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Sacha Baron Cohen sued over "Bruno" stunt

 Sacha Baron Cohen is dressed as
Sacha Baron Cohen is dressed as 'Bruno' as he arrives at the 2009 MTV Movie Awards in Los Angeles May 31, 2009. REUTERS/Mario Anzuoni
— image credit: Reuters

By Alex Dobuzinskis

LOS ANGELES (Reuters) - A California woman has sued British actor Sacha Baron Cohen accusing him of assault in an encounter she said occurred during filming for the upcoming movie "Bruno" that left her in a wheelchair.

In her lawsuit filed in Los Angeles Superior Court on May 22 and first reported by celebrity website TMZ.com on Wednesday, Richelle Olson said that in 2007 Cohen appeared at her charity bingo game in his guise as Bruno, a flamboyantly gay Austrian.

Olson's lawsuit said that at the bingo game Cohen pushed her and she fell, and then she was surrounded by his cameramen, who attacked and filmed her.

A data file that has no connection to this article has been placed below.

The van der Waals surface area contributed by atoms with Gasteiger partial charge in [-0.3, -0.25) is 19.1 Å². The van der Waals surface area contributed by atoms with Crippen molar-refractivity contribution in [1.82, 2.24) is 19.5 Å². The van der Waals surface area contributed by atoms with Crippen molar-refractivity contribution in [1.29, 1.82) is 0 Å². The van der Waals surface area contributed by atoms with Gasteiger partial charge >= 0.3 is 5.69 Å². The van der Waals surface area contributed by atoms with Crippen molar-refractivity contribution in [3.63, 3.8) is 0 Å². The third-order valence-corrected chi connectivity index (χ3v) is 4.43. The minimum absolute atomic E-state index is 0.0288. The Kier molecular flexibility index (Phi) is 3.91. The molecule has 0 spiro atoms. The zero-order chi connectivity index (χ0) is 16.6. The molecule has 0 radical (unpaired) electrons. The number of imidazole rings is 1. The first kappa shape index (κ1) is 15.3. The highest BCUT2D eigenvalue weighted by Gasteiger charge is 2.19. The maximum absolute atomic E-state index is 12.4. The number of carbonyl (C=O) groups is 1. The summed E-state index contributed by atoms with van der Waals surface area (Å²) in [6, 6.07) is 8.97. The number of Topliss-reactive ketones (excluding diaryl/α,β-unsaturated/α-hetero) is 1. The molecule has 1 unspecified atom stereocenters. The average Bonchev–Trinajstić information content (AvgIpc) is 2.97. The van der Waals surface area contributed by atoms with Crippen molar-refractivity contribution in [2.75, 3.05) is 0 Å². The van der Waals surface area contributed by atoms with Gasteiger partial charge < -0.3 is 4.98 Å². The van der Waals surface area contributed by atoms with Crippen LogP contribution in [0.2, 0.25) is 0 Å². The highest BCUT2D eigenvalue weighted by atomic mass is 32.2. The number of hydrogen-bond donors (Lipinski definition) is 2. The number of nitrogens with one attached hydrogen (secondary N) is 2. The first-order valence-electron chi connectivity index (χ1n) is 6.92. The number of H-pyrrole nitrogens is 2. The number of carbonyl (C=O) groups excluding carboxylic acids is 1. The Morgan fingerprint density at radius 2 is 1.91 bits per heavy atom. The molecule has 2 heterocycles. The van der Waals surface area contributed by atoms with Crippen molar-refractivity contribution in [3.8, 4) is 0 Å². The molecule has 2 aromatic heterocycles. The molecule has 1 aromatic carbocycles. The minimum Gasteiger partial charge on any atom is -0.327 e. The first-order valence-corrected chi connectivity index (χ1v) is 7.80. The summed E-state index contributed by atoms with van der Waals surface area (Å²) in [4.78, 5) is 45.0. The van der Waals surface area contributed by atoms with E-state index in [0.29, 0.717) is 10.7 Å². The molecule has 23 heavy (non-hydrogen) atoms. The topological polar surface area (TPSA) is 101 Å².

She later escaped to a side room, where she fainted, hit her head and suffered bleeding in her brain, the lawsuit said. She now uses a wheelchair.

In her lawsuit, Olson also named as a defendant NBC Universal, the studio behind "Bruno," which opens on July 10. It was unclear whether the incident would appear in the film.

Representatives for Cohen and NBC Universal, which is a unit of General Electric Co, declined to comment on Olson's allegations.

The lawsuit accuses Cohen, NBC Universal and other companies involved in the production of assault, battery, fraudulent misrepresentation and other charges. It seeks unspecified damages.

Cohen starred in the 2006 surprise hit comedy "Borat: Cultural Learnings of America for Make Benefit Glorious Nation of Kazakhstan" which made more than $260 million at worldwide box offices and featured him in the role of a naive and rude journalist from Kazakhstan named Borat, who has unscripted meetings with dumbstruck Americans.

"Borat" attracted several lawsuits from individuals Cohen encountered while shooting that film. Both Borat and Bruno are characters Cohen invented for his "Da Ali G Show," which aired on British and American television.

(Editing by Bob Tourtellotte and Cynthia Osterman)

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